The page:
Others may find commonality with the thoughts and experiences I’ll share, especially women who grew up in Caucasian communities. And who, by osmosis, inherited cultural and racial biases from home, school, and church life. I see racism as a disease in America and I hope others will agree that by extension, racism is a part of the mainstream North American LDS communities where many of us live. (Perhaps some of our sisters abroad will share their experiences from elsewhere around the world in the comments below.)
I could try telling stories here about some of my sisters of color, but I don’t really know their stories well enough. Besides, they can do that for themselves. We would do well to seek out our sisters and listen carefully to their words.
My job is to tell my own story with as much accuracy and integrity as possible. So, I’ll start there, hoping it will lead to an increased awareness of how some of us can reach toward greater inclusion of all our culturally diverse sisters in conversations and as friends in our day-to-day lives. I feel moved to invite white sisters to actively acknowledge and champion the concerns and causes of Mormons of color as our own (feminist or not) or, I fear, we will ultimately fail in our mission as Mormon feminists.Read More
Here are some links to check out!
- The Exponent II turned 40! Our friend Tona writes about the festivities. And for the first time in Boston retreat history, a reporter was allowed in to portions of the event. Here’s what was published in the Botson Globe!
- The General Women’s Meeting of the church was held last weekend. Huge news — for the first time in history, a woman of color gave a prayer at a session of General Conference! (Sister Dorah Mkhabela from the YW General Board) Reporters and press were barred from attending the meeting in person this time. For anyone who did attend in person, did you stop by the display of Kathleen Peterson’s artwork of the “Girls who choose God” illustrations, hanging in the Conference Center? Julie M. Smith from T&S highlights the meeting nicely.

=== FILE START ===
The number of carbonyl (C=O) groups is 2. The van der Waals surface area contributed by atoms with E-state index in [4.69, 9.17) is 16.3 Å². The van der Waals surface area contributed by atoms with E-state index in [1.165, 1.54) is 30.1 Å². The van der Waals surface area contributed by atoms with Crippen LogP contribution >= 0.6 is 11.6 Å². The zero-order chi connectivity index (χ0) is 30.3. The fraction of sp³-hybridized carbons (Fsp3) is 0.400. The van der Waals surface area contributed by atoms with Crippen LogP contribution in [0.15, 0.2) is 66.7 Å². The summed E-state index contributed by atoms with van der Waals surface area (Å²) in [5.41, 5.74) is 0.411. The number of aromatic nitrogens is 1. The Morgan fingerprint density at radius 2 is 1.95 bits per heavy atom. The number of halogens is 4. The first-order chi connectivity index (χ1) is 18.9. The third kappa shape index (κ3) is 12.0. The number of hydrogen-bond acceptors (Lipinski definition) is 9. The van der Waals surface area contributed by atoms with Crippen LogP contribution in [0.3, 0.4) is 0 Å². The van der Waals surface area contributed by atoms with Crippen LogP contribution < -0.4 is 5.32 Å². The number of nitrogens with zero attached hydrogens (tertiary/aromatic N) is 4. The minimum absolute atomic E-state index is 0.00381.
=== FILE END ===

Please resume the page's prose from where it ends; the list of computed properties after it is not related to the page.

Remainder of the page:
- The Mormon Messages video about the over-extended mom in “You Never Know” circulated Facebook recently, as did some well-thought out critiques and analysis. Make sure you read what Catherine from Segullah had to say about it.
- Ordain Women will undertake a local action this weekend for the Priesthood session of general conference.
- Remember the frilly poster about the Europe Area Women’s meeting a while back? Some nice words, some not-so-nice words shared there. Jana Riess writes about it and Rune from fMh cartoons about it.
- Neylan McBaine’s book, Women at Church, is out and making headlines. Have you read it, or shared it with anyone? This week she shares a thought-provoking post about the low graduation rates for females in Utah.
- UN Goodwill Ambassador Emma Watson (of Harry Potter fame!) creates a buzz in her speech calling for male allies in the feminist cause and launches the HeForShe campaign. A 15-year-old boy’s positive response went viral in the Sunday Telegraph. Is “feminist” a dirty word? Joseph Gordon-Leavitt doesn’t think so.
Did you attend the Women’s meeting last weekend? Would your 15-year-old son or brother listen to Hermione talk about feminism? Tell us in the comments!Read More
Last night I listened to the General Women’s Meeting in the company of my sisters from the Mt. Vernon, Virginia Stake. I enjoyed the added international presence, the messages from our leaders, and the inspiring music.
As the camera captured the large stand in the Conference Center I noticed the many, many empty seats. These seats will be full to capacity next weekend during General Conference with quorums of our leadership, but last night the General Boards of our female auxiliaries filled only a couple of rows.
I had a vision – as I looked at those empty seats. A vision of hope. One day – I see quorums of women filling those seats! A happy thought.
Do you have this same vision of hope? Do you see women in leadership filling those seats?Read More